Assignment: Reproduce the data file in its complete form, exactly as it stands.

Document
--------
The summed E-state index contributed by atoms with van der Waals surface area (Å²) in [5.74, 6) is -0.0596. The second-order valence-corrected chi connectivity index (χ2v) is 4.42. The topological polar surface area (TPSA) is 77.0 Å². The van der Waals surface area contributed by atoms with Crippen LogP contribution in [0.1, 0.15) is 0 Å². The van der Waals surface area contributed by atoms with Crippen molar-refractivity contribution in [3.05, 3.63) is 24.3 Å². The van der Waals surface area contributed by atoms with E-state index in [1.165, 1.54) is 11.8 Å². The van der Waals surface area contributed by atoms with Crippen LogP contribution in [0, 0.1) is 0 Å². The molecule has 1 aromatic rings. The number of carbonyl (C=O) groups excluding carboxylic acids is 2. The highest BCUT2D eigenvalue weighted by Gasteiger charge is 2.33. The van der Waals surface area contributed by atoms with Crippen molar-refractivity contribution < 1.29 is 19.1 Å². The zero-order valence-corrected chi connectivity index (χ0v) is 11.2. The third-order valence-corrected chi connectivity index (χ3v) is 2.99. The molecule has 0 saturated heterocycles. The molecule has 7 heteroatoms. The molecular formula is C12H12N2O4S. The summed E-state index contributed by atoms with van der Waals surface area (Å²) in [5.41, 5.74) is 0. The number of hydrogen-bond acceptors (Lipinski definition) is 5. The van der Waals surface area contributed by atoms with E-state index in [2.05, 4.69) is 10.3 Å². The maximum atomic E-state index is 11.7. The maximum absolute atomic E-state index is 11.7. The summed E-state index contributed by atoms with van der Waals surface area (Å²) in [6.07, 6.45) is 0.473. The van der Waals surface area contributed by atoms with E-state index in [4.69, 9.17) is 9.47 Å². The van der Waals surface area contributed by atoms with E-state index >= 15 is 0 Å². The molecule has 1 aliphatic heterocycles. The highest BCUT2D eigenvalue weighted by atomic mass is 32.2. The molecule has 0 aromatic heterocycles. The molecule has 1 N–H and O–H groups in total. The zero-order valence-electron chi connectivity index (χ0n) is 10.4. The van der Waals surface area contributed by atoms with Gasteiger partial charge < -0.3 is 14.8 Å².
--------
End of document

The summed E-state index contributed by atoms with van der Waals surface area (Å²) in [5.74, 6) is -0.0596. The second-order valence-corrected chi connectivity index (χ2v) is 4.42. The topological polar surface area (TPSA) is 77.0 Å². The van der Waals surface area contributed by atoms with Crippen LogP contribution in [0.1, 0.15) is 0 Å². The van der Waals surface area contributed by atoms with Crippen molar-refractivity contribution in [3.05, 3.63) is 24.3 Å². The van der Waals surface area contributed by atoms with E-state index in [1.165, 1.54) is 11.8 Å². The van der Waals surface area contributed by atoms with Crippen LogP contribution in [0, 0.1) is 0 Å². The molecule has 1 aromatic rings. The number of carbonyl (C=O) groups excluding carboxylic acids is 2. The highest BCUT2D eigenvalue weighted by Gasteiger charge is 2.33. The van der Waals surface area contributed by atoms with Crippen molar-refractivity contribution < 1.29 is 19.1 Å². The zero-order valence-corrected chi connectivity index (χ0v) is 11.2. The third-order valence-corrected chi connectivity index (χ3v) is 2.99. The molecule has 0 saturated heterocycles. The molecule has 7 heteroatoms. The molecular formula is C12H12N2O4S. The summed E-state index contributed by atoms with van der Waals surface area (Å²) in [5.41, 5.74) is 0. The number of hydrogen-bond acceptors (Lipinski definition) is 5. The van der Waals surface area contributed by atoms with E-state index in [2.05, 4.69) is 10.3 Å². The maximum atomic E-state index is 11.7. The maximum absolute atomic E-state index is 11.7. The summed E-state index contributed by atoms with van der Waals surface area (Å²) in [6.07, 6.45) is 0.473. The van der Waals surface area contributed by atoms with E-state index in [4.69, 9.17) is 9.47 Å². The van der Waals surface area contributed by atoms with E-state index >= 15 is 0 Å². The molecule has 1 aliphatic heterocycles. The highest BCUT2D eigenvalue weighted by atomic mass is 32.2. The molecule has 0 aromatic heterocycles. The molecule has 1 N–H and O–H groups in total. The zero-order valence-electron chi connectivity index (χ0n) is 10.4. The van der Waals surface area contributed by atoms with Gasteiger partial charge < -0.3 is 14.8 Å².